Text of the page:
What is Considered Binge Drinking? (Hint: It’s Not Just a College Fad)
by Thaddeus Camlin, Psy.D.
The term ‘binge-drinking’ generally conjures up images of frat boys in pastel polos guzzling litres of PBR out of a homemade beer bong, or something along those lines. The stereotype is that binge-drinking is a college thing, not a mature adult thing. The truth, according to the current dean at USC’s School of Social Work, is that binge-drinking is on the rise amongst adults in their 40’s, 50’s, and 60’s. A 2017 survey conducted by the Center for Behavioral Health Statistics and Quality found that over 30% percent of men 26 years or older binge drink, and under 40% of men ages 18-25 binge drink – a difference in percentages pretty close to the margin of error in many surveys. Based on recent findings, the stereotypical binge drinker may be about as likely to look like our co-worker as our nephew pledging to Sigma Chi.
Many people know of binge-drinking, but few know what binge-drinking actually entails. Technically, according to the National Institute on Alcohol Abuse and Alcoholism (NIAAA), five or more drinks in about two hours for a man and four or more drinks in about two hours for a woman constitute binge-drinking episodes. Thus, a guy who enjoys five bud lights while watching his favorite NFL team play on Sunday is binge-drinking according to NIAAA. Knowing the binge-drinking parameters can be helpful in assessing one’s own drinking, or the drinking of a loved one.
It is also critical to point out that binge-drinking by itself does not constitute an alcohol use disorder. Just because someone you know binge drinks regularly does not mean s/he ‘has a problem.’ Binge-drinking is considered risky drinking but is not necessarily problematic drinking, and it is certainly not alcoholism. Drinking related problems are statistically more likely to occur when people binge drink. Given that alcohol, and all substances for that matter, aren’t going anywhere in human existence it is wise to not only understand what constitutes binge-drinking, but also how to minimize the risks associated with binge-drinking.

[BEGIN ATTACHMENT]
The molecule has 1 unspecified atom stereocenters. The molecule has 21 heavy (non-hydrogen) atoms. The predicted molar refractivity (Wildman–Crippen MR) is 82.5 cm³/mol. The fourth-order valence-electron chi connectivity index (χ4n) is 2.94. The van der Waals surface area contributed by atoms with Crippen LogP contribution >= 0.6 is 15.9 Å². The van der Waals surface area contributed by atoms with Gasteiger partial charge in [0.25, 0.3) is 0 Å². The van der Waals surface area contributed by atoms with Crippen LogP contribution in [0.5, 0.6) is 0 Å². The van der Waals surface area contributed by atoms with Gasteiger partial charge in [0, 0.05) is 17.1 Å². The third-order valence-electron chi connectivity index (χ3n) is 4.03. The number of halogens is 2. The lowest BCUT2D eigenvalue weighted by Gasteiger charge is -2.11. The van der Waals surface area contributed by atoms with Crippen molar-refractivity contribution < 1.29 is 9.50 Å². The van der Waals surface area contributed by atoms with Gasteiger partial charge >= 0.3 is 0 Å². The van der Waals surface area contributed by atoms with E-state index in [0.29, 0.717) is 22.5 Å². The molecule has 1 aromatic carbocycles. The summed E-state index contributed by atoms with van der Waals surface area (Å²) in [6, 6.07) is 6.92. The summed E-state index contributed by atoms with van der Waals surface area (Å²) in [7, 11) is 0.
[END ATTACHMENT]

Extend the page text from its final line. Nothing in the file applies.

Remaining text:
Setting a drink number before imbibing makes it more likely that people stick to that number, or at least close to it. Consuming non-alcoholic beverages between alcoholic beverages and sipping alcoholic beverages rather than pounding them both reduce the risk of acute intoxication. Limiting hard liquor intake, especially shots, reduces the risk of black outs, nausea, vomiting, and alcohol poisoning. Consuming a solid meal before a night of drinking helps minimize some risks associated with binge-drinking. However, there is no way to eliminate all potential risks of binge-drinking other than not binge-drinking.
As is the case with all substances, the dose is the poison and the safest bet is to never partake. However, substance use is and always has been an integral part of human existence. It is refreshing to see USC posting credible information on binge-drinking and how to minimize risk and reduce harm rather than adopting the stale bromides fancied by proponents of the delusion of a drug-free society. People are not going to ‘just say no’ to substances. Helping people who dare to explore their consciousness do so in ways that increase the likelihood of enjoyable experiences and minimize risk seems like common sense. But, so the saying goes, common sense is not so common.